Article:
goal when I sat down to
pen this Minute was to write about TuneWatch
- a fantastic new feature
that automatically puts any song or album
you purchase directly into your personal Music Locker. But first I want
to tell you
about a high powered banking meeting that took place back in
days of digital music and give you my predictions for 2008.
1999 at an investor conference
in NYC the energetic and pioneering Rob Glaser,
CEO of Real Networks was the first up to speak. He explained how his
company powered 70% of media
servers and his Real Audio format was poised to dominate digital music.
He listed the many media companies using his services as evidence. Next
to speak was persistent and methodical Will Poole, Vice President of
the Windows Digital Media Division. He announced partnerships with
major record companies and device makers and told the audience that
Microsoft's Windows Media would dominate digital music. As CEO of then
public MP3.com, I was also invited to speak and stunned the audience by
saying that the Real and Microsoft's corporate partnerships were
irrelevant -- MP3 would be the dominant audio format of the future.
recall Mr. Poole scoffing at the notion that MP3 could prevail
without any major company backing. But I thought it was preposterous to
propose that anything but MP3 would prevail because it is the best
consumers. Thanks to the Internet, top-down-Soviet-era-style mandates
from corporations or even groups of corporations are largely
meaningless. That might have worked in the 80s or early 90s but no
longer. Now it is consumers who collectively have more power and
dictate the course of technology.
some predictions about what to expect with digital music in 2008...
Media DRM as an audio format will officially be buried. All
remaining online stores selling music in this format will abandon it
just as Microsoft did last year. Some retailers are getting less than
10 orders per day and that doesn't even cover their electricity bill.
Digital have already halted business. Look for the
bigger names (Walmart, Best Buy, and BuyMusic) and all the smaller
names to stop offering Windows Media. Microsoft will announce it's
still supporting this technology -- that's only
because the massive profits from their operating system and Office
suite allow them to make irrational business decisions, and for
longer time periods than other companies would find acceptable. (Note:
Sony recently announced their music store called Connect will close in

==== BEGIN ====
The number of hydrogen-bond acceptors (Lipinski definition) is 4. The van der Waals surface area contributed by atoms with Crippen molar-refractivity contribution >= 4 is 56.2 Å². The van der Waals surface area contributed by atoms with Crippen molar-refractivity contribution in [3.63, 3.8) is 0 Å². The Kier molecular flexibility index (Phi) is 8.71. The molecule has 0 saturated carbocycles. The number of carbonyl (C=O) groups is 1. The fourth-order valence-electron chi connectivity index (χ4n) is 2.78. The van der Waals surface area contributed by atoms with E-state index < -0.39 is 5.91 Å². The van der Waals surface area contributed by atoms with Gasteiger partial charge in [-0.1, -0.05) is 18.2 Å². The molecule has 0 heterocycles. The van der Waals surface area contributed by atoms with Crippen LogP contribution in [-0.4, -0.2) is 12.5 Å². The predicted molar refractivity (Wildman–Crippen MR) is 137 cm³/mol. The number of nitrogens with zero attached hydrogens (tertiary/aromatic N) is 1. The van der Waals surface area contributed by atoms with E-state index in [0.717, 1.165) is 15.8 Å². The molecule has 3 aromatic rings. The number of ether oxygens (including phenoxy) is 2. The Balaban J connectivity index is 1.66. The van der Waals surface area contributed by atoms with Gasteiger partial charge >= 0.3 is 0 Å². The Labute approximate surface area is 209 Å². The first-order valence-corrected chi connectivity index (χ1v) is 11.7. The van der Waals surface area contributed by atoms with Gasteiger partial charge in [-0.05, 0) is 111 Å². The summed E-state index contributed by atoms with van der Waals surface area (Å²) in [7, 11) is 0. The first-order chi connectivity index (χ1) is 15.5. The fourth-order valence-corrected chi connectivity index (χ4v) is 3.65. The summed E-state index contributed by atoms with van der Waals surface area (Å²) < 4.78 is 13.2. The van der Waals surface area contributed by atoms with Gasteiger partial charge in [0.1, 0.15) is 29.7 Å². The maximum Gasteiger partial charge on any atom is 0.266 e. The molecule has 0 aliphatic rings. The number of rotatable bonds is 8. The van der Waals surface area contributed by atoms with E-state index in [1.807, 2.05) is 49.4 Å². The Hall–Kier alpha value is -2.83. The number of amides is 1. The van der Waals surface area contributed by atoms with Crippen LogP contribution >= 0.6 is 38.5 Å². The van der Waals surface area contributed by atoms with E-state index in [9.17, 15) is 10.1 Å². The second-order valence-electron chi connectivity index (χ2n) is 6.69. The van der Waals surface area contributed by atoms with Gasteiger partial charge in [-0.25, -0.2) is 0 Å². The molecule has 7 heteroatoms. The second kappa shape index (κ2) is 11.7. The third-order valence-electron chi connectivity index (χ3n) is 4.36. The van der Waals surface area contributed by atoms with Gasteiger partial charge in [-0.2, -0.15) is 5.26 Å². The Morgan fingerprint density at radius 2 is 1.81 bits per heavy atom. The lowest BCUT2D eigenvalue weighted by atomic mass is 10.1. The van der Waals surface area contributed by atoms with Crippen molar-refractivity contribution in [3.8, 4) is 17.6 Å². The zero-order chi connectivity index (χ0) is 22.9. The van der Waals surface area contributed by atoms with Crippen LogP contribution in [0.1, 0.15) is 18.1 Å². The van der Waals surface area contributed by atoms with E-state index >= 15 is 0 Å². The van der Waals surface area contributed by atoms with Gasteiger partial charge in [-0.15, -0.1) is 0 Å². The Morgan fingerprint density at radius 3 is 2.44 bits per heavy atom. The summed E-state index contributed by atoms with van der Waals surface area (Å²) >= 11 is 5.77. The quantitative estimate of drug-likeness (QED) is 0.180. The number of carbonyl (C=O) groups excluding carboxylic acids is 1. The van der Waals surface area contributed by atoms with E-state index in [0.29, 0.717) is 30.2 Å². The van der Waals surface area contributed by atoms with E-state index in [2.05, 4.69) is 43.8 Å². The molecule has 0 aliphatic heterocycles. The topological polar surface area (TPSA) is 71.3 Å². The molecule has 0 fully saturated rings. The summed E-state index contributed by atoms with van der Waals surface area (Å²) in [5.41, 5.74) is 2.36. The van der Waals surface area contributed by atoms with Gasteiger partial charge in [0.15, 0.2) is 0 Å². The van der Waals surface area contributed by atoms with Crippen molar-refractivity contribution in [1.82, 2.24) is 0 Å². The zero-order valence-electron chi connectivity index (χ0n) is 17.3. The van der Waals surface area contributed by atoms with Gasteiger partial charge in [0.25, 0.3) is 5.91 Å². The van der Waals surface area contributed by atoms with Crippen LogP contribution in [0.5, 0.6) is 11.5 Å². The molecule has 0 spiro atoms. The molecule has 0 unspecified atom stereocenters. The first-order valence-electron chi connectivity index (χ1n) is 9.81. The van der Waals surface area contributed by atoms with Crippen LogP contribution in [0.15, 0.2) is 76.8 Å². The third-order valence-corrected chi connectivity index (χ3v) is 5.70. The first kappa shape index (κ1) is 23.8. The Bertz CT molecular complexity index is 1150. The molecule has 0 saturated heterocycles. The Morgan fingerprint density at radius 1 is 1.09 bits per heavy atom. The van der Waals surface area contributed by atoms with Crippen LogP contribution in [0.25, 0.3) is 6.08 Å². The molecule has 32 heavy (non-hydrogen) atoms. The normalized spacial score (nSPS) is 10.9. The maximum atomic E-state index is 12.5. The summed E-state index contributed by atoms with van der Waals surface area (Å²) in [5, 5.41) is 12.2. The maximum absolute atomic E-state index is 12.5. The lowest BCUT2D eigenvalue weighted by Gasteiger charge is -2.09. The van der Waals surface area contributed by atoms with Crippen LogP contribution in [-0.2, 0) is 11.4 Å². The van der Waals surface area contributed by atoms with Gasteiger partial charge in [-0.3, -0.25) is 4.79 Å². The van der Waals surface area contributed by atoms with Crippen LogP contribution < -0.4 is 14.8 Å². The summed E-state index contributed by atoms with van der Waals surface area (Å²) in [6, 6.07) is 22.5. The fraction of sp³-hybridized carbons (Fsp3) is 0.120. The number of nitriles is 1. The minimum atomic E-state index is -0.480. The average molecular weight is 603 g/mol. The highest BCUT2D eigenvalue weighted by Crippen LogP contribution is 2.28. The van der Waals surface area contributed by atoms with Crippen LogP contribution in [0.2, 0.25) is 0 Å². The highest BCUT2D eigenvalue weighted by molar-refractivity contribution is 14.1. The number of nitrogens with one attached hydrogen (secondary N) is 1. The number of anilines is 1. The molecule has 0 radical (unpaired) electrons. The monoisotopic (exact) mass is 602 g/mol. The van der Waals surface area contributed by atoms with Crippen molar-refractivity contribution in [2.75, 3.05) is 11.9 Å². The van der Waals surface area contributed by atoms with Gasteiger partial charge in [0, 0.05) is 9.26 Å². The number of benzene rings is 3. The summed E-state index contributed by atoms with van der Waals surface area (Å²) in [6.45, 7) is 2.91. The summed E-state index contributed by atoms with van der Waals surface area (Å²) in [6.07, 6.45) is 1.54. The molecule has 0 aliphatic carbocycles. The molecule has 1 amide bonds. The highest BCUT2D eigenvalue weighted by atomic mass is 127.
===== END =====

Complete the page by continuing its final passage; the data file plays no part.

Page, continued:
early 2008. It uses ATRAC3 - their own failed DRM format.)
major labels will offer their entire catalog for
sale in MP3 format.
EMI is already doing this. Universal Music will
expand its trial with Walmart and Amazon to be catalog wide and
include an expanded set of retailers. (But still not Apple!) Warner
Music will move to MP3 in Q1 forced by continued sagging CD revenues.
Sony, unable to remain the only holdout, will grudgingly go along with
the MP3 trend in time for the holiday season.
becomes the $0.50 lure for the digital album. For
two decades, the CD
has been the monetary mainstay of the music industry. Widespread
digital music player adoption has lessened the need for CDs and 2008
will see the continued deterioration in CD sales, matching the 20
percent decline in 2007. The CD as a standalone music product is
unsaveable -- the industry foreclosed that opportunity when they sued
block MP3.com's Beam-It and InstantListening in 1999 that could have
extended the life of the CD another decade. Progressive accountants in
the music industry will realize that the only value of a CD in 2008
is marketing -- to compel the 99 cent song purchaser to spend $9.99 on
album. To achieve this they'll offer a free CD to those willing to
buy a digital album instead of a single track. For those who are
accustomed to CDs (like me) this is heresy, but the industry simply
more people to buy albums. People are making more music purchases now
than ever, but the average dollar per sale has dropped off dramatically
thanks to the 99 cent single. The industry must compel someone to pay
for 10 tracks when they were really shopping
just for one. With CD production costs under $1 the CD becomes a
becomes the "must have" digital
First came Winamp, then came iTunes and now TuneWatch
becomes the product no discerning music fan can do without. TuneWatch
is a new service within LockerSync
from MP3tunes. It quietly watches all
the digital music you're acquiring. Once TuneWatch detects a song,
album or even
multiple albums it automatically syncs those files to your personal
Music Locker. MP3tunes offers Music Lockers with unlimited storage for
free and you can sign up for one here.
TuneWatch works great with amazonmp3,
songs only), eMusic,
Music Download and every other MP3 music
store. When you download a purchased track it will automatically be
backed up to your Music Locker -- so you get free music insurance for
any digital catastrophe. Perhaps more importantly, seconds after you
download new music, you can stream it from
your Music Locker or any net enabled device. It's also handy if you buy
music at work and school because
you'll be able to easily sync it to your home or laptop computer.
you download any of the millions of promotional songs swirling around
the net from one of the many popular online sources such as Spin,
Magazine, or your favorite record label site such as
will dutifully store those files in your
personal Music Locker for your streaming and downloading pleasure.
never lose another track and you'll have your music with you wherever
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